Inquiry into the future of Qantas
Introductory remarks by Qantas CEO Alan Joyce
Friday March 14, 2014
Each one of us is here today because we know that the future of Qantas is important to the future of Australia:
We are here today because we believe that what happens to Qantas, matters to Australia.
I want to make a couple of brief points before we begin.
Right now in our core domestic market, Qantas faces a manifestly un-level playing field, which threatens our future prospects.
Three foreign airlines, all totally or majority government-owned, have taken 70% majority ownership of Virgin.
Late last year they poured more than $300 million into the airline to bankroll continued major capacity increases into the market by Virgin at a time when – it has since admitted – Virgin was making significant losses.
It would be naïve for anyone to think these sovereign airlines don’t have an agenda in bankrolling our competitor. They do.
It is a strategy directed at weakening Qantas and promoting the interests of Virgin’s foreign owners.
Since the Virgin restructure in early 2012, we have been talking to successive Australian Governments about measures to address this clear distortion of the market.
I am not going to talk about specific private conversations with the Gillard, Rudd and Abbott Governments.
But every major political party has agreed that the playing field is not level.
Having considered various options, a decision has been taken by this Government to ask the Parliament to amend the Qantas Sale Act.
We support this as a long-term measure to help level the playing field.
Qantas also faces a range of other challenges:
Remember, unlike many of our international competitors Qantas receives no preferential treatment from government. No tax concessions, no discounts on fuel, no preferred access to airports, no government-mandated travel, no assistance in raising capital or in the cost of our capital, and less favourable aircraft depreciation rates than our foreign competitors.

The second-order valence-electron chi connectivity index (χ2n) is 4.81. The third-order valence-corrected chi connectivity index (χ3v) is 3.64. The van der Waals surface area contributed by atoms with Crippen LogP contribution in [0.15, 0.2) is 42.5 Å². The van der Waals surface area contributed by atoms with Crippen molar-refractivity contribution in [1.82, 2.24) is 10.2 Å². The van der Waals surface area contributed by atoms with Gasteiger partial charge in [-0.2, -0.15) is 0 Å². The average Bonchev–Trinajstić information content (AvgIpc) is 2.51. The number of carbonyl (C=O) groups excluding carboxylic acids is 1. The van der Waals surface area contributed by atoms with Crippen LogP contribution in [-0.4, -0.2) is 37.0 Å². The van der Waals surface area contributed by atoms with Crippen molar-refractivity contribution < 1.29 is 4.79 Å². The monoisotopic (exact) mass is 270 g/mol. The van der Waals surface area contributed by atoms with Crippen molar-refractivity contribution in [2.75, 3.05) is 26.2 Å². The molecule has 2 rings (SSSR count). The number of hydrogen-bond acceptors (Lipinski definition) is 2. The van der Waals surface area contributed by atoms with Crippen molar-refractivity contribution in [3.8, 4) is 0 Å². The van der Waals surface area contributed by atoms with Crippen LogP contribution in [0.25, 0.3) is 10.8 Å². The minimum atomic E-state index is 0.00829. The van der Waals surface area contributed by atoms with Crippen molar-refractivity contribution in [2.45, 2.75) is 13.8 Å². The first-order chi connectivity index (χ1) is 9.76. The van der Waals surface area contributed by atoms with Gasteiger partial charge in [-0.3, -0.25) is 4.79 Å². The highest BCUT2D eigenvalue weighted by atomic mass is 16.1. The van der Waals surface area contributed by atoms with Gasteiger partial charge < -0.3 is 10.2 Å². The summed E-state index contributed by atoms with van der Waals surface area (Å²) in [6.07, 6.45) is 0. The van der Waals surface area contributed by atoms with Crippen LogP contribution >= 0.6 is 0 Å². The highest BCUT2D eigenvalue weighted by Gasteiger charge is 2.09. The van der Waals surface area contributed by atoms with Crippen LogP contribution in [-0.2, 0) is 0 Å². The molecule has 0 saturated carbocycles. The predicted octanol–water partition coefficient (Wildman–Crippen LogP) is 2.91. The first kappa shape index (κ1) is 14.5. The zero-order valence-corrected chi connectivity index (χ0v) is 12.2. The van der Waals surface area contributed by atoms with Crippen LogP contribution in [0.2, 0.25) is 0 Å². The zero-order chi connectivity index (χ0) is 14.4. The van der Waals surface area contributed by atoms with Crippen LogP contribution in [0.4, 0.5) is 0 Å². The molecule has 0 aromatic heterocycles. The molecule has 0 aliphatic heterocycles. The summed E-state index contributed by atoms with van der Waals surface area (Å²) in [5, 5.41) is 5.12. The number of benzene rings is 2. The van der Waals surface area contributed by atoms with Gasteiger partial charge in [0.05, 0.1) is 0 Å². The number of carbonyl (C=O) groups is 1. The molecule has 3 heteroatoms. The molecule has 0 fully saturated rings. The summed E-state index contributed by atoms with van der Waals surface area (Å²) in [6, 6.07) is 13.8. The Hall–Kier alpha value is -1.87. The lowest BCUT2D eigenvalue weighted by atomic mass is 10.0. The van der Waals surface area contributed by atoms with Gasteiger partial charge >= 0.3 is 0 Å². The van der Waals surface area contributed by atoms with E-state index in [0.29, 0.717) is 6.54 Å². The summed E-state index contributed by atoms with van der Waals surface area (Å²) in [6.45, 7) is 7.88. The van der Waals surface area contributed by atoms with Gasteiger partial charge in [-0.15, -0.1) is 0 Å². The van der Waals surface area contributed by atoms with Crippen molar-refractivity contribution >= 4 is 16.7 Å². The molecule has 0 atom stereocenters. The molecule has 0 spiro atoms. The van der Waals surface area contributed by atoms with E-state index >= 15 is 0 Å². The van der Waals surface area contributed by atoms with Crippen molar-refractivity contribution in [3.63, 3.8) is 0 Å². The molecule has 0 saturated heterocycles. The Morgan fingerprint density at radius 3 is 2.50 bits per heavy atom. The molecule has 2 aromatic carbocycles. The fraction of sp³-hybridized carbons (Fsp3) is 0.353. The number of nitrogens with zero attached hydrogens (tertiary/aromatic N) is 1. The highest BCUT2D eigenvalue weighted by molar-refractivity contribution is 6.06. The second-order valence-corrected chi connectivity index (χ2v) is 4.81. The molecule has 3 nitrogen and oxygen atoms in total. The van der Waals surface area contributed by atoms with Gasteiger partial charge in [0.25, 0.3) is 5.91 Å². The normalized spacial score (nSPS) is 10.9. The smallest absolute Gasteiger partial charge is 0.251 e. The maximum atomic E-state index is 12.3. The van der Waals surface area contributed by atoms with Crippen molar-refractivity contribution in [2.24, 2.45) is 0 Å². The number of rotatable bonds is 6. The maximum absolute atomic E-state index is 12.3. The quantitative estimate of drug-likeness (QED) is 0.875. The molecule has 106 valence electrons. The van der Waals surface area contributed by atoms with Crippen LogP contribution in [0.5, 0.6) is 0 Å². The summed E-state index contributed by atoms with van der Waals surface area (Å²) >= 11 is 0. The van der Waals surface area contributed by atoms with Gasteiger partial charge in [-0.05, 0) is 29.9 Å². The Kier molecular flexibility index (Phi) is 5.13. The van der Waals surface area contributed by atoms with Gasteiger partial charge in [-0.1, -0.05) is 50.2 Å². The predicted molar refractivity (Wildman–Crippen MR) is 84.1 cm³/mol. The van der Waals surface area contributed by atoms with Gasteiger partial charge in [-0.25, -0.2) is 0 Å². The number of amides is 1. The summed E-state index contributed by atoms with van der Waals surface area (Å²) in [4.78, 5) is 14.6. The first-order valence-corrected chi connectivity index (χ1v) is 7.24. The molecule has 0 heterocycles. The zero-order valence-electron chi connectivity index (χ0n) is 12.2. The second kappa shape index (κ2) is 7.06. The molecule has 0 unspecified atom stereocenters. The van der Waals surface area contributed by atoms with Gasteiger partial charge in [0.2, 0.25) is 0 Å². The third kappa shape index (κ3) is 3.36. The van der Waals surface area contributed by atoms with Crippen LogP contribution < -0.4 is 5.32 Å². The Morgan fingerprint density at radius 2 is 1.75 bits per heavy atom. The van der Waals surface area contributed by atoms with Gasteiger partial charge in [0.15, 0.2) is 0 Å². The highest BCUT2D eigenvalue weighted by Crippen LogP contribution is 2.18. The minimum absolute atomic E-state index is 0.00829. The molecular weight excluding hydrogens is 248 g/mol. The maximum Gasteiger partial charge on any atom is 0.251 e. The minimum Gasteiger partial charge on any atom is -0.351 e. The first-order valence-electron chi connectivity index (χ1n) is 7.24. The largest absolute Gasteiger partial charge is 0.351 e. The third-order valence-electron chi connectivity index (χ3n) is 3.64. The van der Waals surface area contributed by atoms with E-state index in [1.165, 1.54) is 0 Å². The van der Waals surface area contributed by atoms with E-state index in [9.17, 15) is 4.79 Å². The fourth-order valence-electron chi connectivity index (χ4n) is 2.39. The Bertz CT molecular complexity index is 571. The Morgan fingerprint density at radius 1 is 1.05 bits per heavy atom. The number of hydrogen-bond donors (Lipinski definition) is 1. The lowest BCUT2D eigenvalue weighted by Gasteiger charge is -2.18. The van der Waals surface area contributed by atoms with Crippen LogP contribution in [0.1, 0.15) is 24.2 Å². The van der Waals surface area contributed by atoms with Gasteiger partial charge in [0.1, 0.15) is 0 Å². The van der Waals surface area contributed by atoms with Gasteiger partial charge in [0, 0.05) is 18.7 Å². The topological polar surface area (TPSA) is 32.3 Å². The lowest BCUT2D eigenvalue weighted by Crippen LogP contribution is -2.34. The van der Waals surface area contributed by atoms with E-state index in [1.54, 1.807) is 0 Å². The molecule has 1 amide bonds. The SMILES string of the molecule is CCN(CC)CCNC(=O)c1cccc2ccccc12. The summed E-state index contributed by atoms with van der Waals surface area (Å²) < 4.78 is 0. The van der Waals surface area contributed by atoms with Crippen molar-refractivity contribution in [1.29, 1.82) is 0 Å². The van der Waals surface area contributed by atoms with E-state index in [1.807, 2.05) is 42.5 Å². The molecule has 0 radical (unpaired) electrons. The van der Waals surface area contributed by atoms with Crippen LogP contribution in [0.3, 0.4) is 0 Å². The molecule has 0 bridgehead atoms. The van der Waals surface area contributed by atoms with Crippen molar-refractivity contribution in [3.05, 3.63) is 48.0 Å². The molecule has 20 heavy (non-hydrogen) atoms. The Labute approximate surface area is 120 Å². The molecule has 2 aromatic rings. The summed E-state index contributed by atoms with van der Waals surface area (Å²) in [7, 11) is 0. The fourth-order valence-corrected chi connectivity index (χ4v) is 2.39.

Even airlines without official government backing, in markets like Japan, Canada and the United States, have been able to undertake restructuring with the benefit of government sponsorship.
Qantas is simply asking for a level playing field. And we are confident that in any fair competition, Qantas will win.
I am not a politician, and today I do not propose to speculate on the likely ins-and-outs of the legislative process that is underway. That is a matter for the Government, and for you in the Parliament.
Right now I am focused on what I can control to secure a future for Qantas, and that is:
There are those who say that Qantas no longer really matters to Australia. That whether Qantas sinks or swims as a business is immaterial to the future of this country. They are wrong.
No other airline in the world can be relied upon to always put Australia first.
We do so because of our history and our heritage.
Because of our brand.
Because of the passion of our staff for Australia.
And because when Australians get on a Qantas aircraft anywhere in the world, they feel they are already home.
With the backing of the Qantas Board, Qantas is taking the right steps to secure a future for this great company.
We do so on behalf of thousands of loyal employees, millions of customers, and all of Australia.